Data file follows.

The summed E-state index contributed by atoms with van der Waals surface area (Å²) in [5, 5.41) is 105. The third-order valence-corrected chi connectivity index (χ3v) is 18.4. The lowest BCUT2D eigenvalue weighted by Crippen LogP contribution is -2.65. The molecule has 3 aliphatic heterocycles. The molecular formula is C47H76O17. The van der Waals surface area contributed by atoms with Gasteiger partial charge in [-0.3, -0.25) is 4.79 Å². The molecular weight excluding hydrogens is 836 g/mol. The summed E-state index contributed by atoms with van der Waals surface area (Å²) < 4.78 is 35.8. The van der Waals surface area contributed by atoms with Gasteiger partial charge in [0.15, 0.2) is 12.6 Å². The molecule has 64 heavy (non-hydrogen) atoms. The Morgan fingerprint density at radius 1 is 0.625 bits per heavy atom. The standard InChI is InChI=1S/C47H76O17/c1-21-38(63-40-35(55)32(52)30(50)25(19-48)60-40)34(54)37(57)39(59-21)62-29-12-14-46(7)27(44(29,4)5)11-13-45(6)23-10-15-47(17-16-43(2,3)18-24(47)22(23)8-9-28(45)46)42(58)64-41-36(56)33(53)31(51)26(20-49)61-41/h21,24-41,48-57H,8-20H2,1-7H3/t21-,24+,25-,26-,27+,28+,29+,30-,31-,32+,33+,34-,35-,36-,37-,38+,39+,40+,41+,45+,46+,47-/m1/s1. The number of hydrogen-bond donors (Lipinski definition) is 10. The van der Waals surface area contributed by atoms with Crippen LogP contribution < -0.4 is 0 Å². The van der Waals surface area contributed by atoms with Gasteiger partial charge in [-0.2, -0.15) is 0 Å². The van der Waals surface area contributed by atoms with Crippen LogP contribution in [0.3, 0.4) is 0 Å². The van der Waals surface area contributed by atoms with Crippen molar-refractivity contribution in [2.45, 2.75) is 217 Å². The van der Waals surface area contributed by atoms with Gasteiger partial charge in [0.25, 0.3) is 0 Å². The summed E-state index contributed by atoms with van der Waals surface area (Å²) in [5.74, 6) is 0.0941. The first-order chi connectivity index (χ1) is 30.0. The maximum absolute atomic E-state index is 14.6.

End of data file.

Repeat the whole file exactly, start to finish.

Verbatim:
The summed E-state index contributed by atoms with van der Waals surface area (Å²) in [5, 5.41) is 105. The third-order valence-corrected chi connectivity index (χ3v) is 18.4. The lowest BCUT2D eigenvalue weighted by Crippen LogP contribution is -2.65. The molecule has 3 aliphatic heterocycles. The molecular formula is C47H76O17. The van der Waals surface area contributed by atoms with Gasteiger partial charge in [-0.3, -0.25) is 4.79 Å². The molecular weight excluding hydrogens is 836 g/mol. The summed E-state index contributed by atoms with van der Waals surface area (Å²) < 4.78 is 35.8. The van der Waals surface area contributed by atoms with Gasteiger partial charge in [0.15, 0.2) is 12.6 Å². The molecule has 64 heavy (non-hydrogen) atoms. The Morgan fingerprint density at radius 1 is 0.625 bits per heavy atom. The standard InChI is InChI=1S/C47H76O17/c1-21-38(63-40-35(55)32(52)30(50)25(19-48)60-40)34(54)37(57)39(59-21)62-29-12-14-46(7)27(44(29,4)5)11-13-45(6)23-10-15-47(17-16-43(2,3)18-24(47)22(23)8-9-28(45)46)42(58)64-41-36(56)33(53)31(51)26(20-49)61-41/h21,24-41,48-57H,8-20H2,1-7H3/t21-,24+,25-,26-,27+,28+,29+,30-,31-,32+,33+,34-,35-,36-,37-,38+,39+,40+,41+,45+,46+,47-/m1/s1. The number of hydrogen-bond donors (Lipinski definition) is 10. The van der Waals surface area contributed by atoms with Crippen LogP contribution < -0.4 is 0 Å². The van der Waals surface area contributed by atoms with Gasteiger partial charge in [-0.2, -0.15) is 0 Å². The van der Waals surface area contributed by atoms with Crippen LogP contribution in [0.3, 0.4) is 0 Å². The van der Waals surface area contributed by atoms with Crippen molar-refractivity contribution in [2.45, 2.75) is 217 Å². The van der Waals surface area contributed by atoms with Gasteiger partial charge in [0.25, 0.3) is 0 Å². The summed E-state index contributed by atoms with van der Waals surface area (Å²) in [5.74, 6) is 0.0941. The first-order chi connectivity index (χ1) is 30.0. The maximum absolute atomic E-state index is 14.6.